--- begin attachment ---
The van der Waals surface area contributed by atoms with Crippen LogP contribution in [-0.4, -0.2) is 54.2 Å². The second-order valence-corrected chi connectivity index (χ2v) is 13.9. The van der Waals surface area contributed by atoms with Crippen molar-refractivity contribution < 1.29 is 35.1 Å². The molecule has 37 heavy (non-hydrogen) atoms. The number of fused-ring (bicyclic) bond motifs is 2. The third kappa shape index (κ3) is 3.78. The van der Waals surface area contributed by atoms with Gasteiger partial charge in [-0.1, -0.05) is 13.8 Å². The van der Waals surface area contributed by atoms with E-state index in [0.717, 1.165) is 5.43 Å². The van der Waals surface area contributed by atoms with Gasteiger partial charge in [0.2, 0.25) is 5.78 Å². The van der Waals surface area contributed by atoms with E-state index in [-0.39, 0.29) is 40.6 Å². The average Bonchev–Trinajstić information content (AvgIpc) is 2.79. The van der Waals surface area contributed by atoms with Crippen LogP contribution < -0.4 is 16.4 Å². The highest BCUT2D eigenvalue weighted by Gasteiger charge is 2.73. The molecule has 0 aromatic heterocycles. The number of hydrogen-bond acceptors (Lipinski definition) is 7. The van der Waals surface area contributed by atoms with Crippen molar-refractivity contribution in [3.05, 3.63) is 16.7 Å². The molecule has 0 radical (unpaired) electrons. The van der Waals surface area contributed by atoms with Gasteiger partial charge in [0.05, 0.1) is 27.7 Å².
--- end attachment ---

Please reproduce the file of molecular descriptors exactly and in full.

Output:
The van der Waals surface area contributed by atoms with Crippen LogP contribution in [-0.4, -0.2) is 54.2 Å². The second-order valence-corrected chi connectivity index (χ2v) is 13.9. The van der Waals surface area contributed by atoms with Crippen molar-refractivity contribution < 1.29 is 35.1 Å². The molecule has 37 heavy (non-hydrogen) atoms. The number of fused-ring (bicyclic) bond motifs is 2. The third kappa shape index (κ3) is 3.78. The van der Waals surface area contributed by atoms with Gasteiger partial charge in [-0.1, -0.05) is 13.8 Å². The van der Waals surface area contributed by atoms with E-state index in [0.717, 1.165) is 5.43 Å². The van der Waals surface area contributed by atoms with Gasteiger partial charge in [0.2, 0.25) is 5.78 Å². The van der Waals surface area contributed by atoms with E-state index in [-0.39, 0.29) is 40.6 Å². The average Bonchev–Trinajstić information content (AvgIpc) is 2.79. The van der Waals surface area contributed by atoms with Crippen LogP contribution < -0.4 is 16.4 Å². The highest BCUT2D eigenvalue weighted by Gasteiger charge is 2.73. The molecule has 0 aromatic heterocycles. The number of hydrogen-bond acceptors (Lipinski definition) is 7. The van der Waals surface area contributed by atoms with Crippen molar-refractivity contribution in [3.05, 3.63) is 16.7 Å². The molecule has 0 radical (unpaired) electrons. The van der Waals surface area contributed by atoms with Gasteiger partial charge in [0.05, 0.1) is 27.7 Å².